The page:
• Network at this in-person meeting.
  • Learn the results of industry-funded research.
  • Have a voice in Cornell research and extension.
  • Earn 2.0 DEC credits in categories 1a, 10, 23 and CCA recertification credits.

Lunch is provided before this session. It's FREE! Pre-registration requested. 

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Announcements

2022 Year in Review Released

Our 2022 Year in Review report highlights some of our 2022 projects and community outreach efforts impacting commercial vegetable, greenhouse, potato, and dry bean producers in 14 counties of western and central New York, and beyond.
  • Education and Technical Assistance Provided to Providence Farm Collective
  • Engineering Improvements in Biodegradable Mulch
  • Perseverance Leads to Solution for Perennial Sowthistle in Onion
  • Potato Programming Spans Farms of All Sizes
  • Improving Winter High Tunnel Soil Nitrogen Management
  • Laser Scarecrows Tested on Local Farms
  • New York Vegetable Industry Support
Cornell Cooperative Extension is Your Trusted Source for Research-Based Knowledge!

Small-Scale Fresh Mkt Potato Variety Trial Results

This year, the Cornell Vegetable Program planted a potato variety trial focused on commercially available fresh market potato varieties, with the small-scale potato grower in mind. This trial allowed us to test different varieties of potatoes that might be of interest to consumers at farm markets and see how well they perform in a western NY climate.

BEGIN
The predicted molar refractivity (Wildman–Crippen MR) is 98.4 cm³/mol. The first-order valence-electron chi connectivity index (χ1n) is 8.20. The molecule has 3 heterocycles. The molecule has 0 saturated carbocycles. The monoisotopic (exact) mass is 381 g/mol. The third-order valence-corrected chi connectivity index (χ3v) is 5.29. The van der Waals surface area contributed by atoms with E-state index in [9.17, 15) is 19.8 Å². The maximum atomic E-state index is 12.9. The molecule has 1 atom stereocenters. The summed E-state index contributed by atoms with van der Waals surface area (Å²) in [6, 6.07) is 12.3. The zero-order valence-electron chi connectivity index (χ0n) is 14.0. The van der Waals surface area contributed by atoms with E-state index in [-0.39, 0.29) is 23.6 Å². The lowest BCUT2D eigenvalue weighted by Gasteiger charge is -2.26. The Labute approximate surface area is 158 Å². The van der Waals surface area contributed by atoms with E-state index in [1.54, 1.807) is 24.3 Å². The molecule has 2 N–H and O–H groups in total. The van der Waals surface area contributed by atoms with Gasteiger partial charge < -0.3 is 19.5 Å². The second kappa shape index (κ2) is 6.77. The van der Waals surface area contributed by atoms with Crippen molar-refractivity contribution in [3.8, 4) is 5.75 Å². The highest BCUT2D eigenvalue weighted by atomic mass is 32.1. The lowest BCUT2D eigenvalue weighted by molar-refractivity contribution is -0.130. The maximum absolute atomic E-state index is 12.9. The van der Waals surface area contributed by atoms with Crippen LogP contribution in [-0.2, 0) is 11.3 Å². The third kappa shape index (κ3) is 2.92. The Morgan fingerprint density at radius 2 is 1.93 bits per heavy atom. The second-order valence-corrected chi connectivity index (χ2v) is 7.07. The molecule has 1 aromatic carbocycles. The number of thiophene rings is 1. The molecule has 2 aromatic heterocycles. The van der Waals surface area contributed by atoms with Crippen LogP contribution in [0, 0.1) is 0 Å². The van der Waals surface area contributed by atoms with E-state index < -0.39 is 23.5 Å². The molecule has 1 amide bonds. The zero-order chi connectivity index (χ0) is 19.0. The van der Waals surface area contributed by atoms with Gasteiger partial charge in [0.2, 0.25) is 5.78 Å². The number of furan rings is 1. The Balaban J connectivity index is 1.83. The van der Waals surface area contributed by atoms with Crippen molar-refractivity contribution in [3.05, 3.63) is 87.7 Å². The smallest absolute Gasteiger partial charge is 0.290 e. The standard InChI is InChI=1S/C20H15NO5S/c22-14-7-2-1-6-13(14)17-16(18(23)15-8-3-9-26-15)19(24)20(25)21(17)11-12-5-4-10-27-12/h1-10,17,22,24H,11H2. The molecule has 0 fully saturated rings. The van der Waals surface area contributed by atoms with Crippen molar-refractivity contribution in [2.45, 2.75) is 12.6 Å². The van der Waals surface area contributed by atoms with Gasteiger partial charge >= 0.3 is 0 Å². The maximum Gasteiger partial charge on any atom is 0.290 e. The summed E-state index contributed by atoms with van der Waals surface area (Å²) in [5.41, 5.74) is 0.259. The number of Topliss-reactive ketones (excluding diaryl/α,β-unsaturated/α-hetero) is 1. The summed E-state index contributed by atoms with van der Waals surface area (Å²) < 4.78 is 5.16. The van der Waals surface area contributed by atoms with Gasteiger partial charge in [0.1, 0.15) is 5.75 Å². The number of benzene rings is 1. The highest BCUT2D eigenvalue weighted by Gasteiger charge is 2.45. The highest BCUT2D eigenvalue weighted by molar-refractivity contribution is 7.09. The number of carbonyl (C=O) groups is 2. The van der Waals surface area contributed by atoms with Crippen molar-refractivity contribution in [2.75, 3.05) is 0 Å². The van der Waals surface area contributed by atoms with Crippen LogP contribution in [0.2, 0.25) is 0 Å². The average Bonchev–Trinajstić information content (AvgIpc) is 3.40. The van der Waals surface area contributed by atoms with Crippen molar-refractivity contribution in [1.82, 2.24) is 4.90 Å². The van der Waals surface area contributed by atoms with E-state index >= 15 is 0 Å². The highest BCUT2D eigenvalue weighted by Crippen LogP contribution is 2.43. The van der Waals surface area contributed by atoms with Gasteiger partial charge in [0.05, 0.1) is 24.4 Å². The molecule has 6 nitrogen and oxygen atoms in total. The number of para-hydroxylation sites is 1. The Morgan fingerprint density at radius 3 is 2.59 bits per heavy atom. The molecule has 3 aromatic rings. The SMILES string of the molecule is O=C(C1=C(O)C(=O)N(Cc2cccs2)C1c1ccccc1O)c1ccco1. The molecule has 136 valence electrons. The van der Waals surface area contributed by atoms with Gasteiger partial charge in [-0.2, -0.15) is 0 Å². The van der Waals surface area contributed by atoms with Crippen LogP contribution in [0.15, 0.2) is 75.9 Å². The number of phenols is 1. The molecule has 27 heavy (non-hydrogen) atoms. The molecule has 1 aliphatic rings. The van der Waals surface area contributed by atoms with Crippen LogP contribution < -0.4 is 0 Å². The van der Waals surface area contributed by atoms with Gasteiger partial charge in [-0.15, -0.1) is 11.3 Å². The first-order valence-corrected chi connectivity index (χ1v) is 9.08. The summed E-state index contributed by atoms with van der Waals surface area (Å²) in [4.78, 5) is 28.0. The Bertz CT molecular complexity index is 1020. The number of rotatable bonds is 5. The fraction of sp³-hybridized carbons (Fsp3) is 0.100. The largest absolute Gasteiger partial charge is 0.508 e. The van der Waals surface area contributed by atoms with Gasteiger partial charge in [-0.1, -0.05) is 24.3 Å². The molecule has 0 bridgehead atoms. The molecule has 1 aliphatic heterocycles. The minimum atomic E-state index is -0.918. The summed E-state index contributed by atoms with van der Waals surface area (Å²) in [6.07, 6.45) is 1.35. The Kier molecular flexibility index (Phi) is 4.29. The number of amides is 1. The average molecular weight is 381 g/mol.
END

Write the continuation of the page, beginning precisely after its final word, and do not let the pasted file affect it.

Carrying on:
We've posted a brief overview of our results on the Potato page.

If you would like the full report (PDF with photos and yield data) emailed to you, email Margie Lund.

New Ag Climate Factsheet Released

The intersection of agricultural production and greenhouse gases is gathering increasing attention. This is an opportune time to consider how vegetable production interacts with carbon sequestration and greenhouse gas emissions, and how using cover crops may alter this picture.

The factsheet, Greenhouse Gases and Soil Organic Carbon in Vegetable Production and the Role of Cover Crops, written by Zach Spangler, Ag Climate Resiliency Specialist with CCE Harvest NY, and Elizabeth Buck, Fresh Market Vegetable Specialist, CCE Cornell Vegetable Program, discusses:
  • Sequestration of atmospheric carbon in agricultural soils as soil organic carbon (SOC). Is vegetable production impacting SOC?
  • Net greenhouse gas emissions of carbon dioxide (CO2), nitrous oxide (N2O), and methane (CH4) from the soil.
  • Impact of cover crops on soil organic carbon, nitrous oxide emissions, and other GHG emissions.